< Earlier Kibitzing · PAGE 5 OF 5 ·
|Jul-03-15|| ||Gilmoy: <18.Bg5>, overworking Black's Qe7-Nd7 chain, reminded me instantly of Rotlewi vs Rubinstein, 1907 <20..Ng4!> overworking White's Qe2-Bd3 chain. Rubinstein makes us think Rd2 :) And on <18..Qxg5> I paused to think why, and noted that White's cheesy indirect-threat on b7 is countered by Black's R penetration on d, with Rd2 as the most painful outpost.|
In fact, after <19.Rxd7 Rad8>, White's Rd7 is subtly <pinned to d2>. Now 20.Rfd1 doubling is normally strong because <rubberband recapture> "wins" d -- but here it's trumped by Q(g5/g4/h3) <sees weak back rank> -- a useful pattern-level lesson! Ergo, White's best move might be the meek 20.R<d>d1.
<AylerKupp: It would have been even funnier if Sokolov <meant> to play 23...Rxd1 but the rook slipped from his hand and landed on d2.>
This has happened to me a few times on pogo.com.
- accidentally played 1..e6, said <oh dang I guess I'm in a French> ... and won :)
- Far, far more irritating is that pogo sometimes auto-generates popup windows, e.g. for imminent system shutdowns. If you're in the middle of a drag, such a popup ends your drag wherever your mouse is (and drops the piece thereat, if legal).
If that's f8 in the middle of a castling-drag, then ... you just played Kf8. I said <GRRRRRR oh dang I'll do h5 Rh6 like Naka> ... and won ^_^
|Dec-24-15|| ||SpiritedReposte: <23. ...Rd2!!> A bona fide beauty.|
|Jul-10-19|| ||devere: 23...Rd2!! is a very pretty move, but I wouldn't ever call it easy!|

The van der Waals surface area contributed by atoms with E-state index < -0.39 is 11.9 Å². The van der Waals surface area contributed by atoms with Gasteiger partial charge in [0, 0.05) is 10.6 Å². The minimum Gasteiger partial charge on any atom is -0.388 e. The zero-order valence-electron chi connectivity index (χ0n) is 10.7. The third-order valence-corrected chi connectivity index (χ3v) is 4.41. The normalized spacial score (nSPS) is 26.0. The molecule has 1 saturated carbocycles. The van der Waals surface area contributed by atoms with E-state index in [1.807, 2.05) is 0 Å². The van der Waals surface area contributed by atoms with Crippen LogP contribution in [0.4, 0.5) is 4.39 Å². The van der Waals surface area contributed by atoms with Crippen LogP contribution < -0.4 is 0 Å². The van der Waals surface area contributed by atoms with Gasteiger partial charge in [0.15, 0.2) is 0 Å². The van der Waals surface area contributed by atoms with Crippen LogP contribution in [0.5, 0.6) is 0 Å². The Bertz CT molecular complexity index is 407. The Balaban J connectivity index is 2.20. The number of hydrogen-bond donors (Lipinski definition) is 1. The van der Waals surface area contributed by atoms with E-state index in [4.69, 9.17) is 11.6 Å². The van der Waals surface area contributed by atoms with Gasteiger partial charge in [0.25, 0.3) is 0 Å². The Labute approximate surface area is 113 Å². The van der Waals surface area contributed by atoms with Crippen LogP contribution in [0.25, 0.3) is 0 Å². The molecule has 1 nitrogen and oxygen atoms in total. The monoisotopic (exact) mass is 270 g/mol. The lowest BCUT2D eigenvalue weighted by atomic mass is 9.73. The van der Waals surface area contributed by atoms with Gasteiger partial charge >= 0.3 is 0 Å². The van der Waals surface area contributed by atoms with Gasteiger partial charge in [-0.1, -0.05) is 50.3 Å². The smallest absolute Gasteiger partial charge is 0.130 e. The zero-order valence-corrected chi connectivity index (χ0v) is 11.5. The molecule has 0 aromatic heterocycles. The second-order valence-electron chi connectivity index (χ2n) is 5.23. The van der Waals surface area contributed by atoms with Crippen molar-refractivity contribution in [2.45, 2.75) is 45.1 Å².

|Jul-10-19|| ||The Kings Domain: Good puzzle and good game, neat last move by Sokolov. Nice pun too. :-)|
|Jul-10-19|| ||mel gibson: I feel really annoyed that I didn't see that.
Stockfish 10 says mate in 16:
(23. .. Rd2 (♖d8-d2 g3-g4
♗h5xg4 ♘c3-b1 ♕h3xb3 ♘b1xd2 ♕b3-h3 ♗e2xg4 ♕h3xg4 ♖d1-g1 ♕g4xf4 ♘d2-b3
♕f4-f3+ ♖g1-g2 ♕f3xb3 ♖g2-g3 ♕b3-d1+ ♔h1-g2 ♕d1-e2+ ♔g2-h3 ♕e2-f1+ ♔h3-h4
♗b4-e7+ ♔h4-g4 h7-h5+ ♔g4xh5 ♕f1-e2+ ♖g3-g4 ♕e2xh2+ ♖g4-h4 ♕h2xh4+) +M16/59
|Jul-10-19|| ||al wazir: I looked at 23...Rd2, but I didn't look long enough.|
The best try I can find for white is 24. Qc4. If 24...Bxc3, then 25. bxc3 Bxe2 26. Qxe2! Rxe2 27. Rd8#.
But if 24...Bxe2, then 25. Nxe2 Rxd1+ 26. Ng1, and black is a ♖ up.
|Jul-10-19|| ||agb2002: White threatens Rxd8+.
The airy position of the white king suggests 23... Rd2, threatening Bf3+:
A) 24.Rxd2 Bf3+ 25.Bxf3 (25.Kg1 Qg2#) 25... Qf1#.
B) 24.Rf1 Qxf1+ 25.Bxf1 Bf3+ 26.Bg2 (26.Kg1 Bc5#) 26... Bxg2+ 27.Kg1 Bc5#.
C) 24.Na2 Rxe2 25.Rd8+ Bf8 and mate soon.
D) 24.Qc4 (or 24.Rg1) 24... Bf3+ and mate next.
E) 24.Kg1 Bc5+ 25.Kh1 Bf3+ and mate next.
F) 24.Bf1 (or 24.Bxh4) 24... Qxh2#.
|Jul-10-19|| ||areknames: 23...Rd2!! is a truly spectacular move which of course I missed. Also, belated kudos to <ezmerin> - who appears to be long gone from the site - for an apt pun.|
|Jul-10-19|| ||yadasampati: Wow, Rd2!! is a most beautiful and surprising move. Not quite for a Wednesday, because it is pretty deep:|
24. Rxd2 Bf3+ 25. Kg1 (Bxf3 Qf1#) Bc5+ 26. Rd4 Bxd4#
|Jul-10-19|| ||Cheapo by the Dozen: 23 ... Rd2 has two pretty obvious virtues: It averts the backrank mate along the d-file, and it tempts White to leave his own back rank underdefended.|
The pleasant surprise is that it also has a third benefit of pinning White's bishop against the h2 mate square.
|Jul-10-19|| ||yadasampati: I love the pun by the way. If Ruud was sleeping, then he definitely woke up, seeing this move. That is why he resigned :-)|
|Jul-10-19|| ||FSR: 23...Rd2!! is supposed to be Medium/Easy? I'd seen this before and I still couldn't solve it! Rd2 is a very weird-looking move if you ask me. If you study it you can understand why it wins, but it's far from an obvious move IMO.|
|Jul-10-19|| ||saturn2: I saw 23... Rd2 attacking twice the Be2 which cannot move. And after 24 Rxd2 it is mate in two Bf3+ Qf1.|
Not so difficult Imho. But I did not see the monday skewer.
|Jul-10-19|| ||Cheapo by the Dozen: <al wazir>,
Actually, 24 Qc4 allows a quick mate after 24 ... Bf3+. Yes, the queen defends f1. But she doesn't do anything for g2 or h2.
|Jul-10-19|| ||TheaN: The only useful activity regarding today's puzzle is argue with 2009-me.|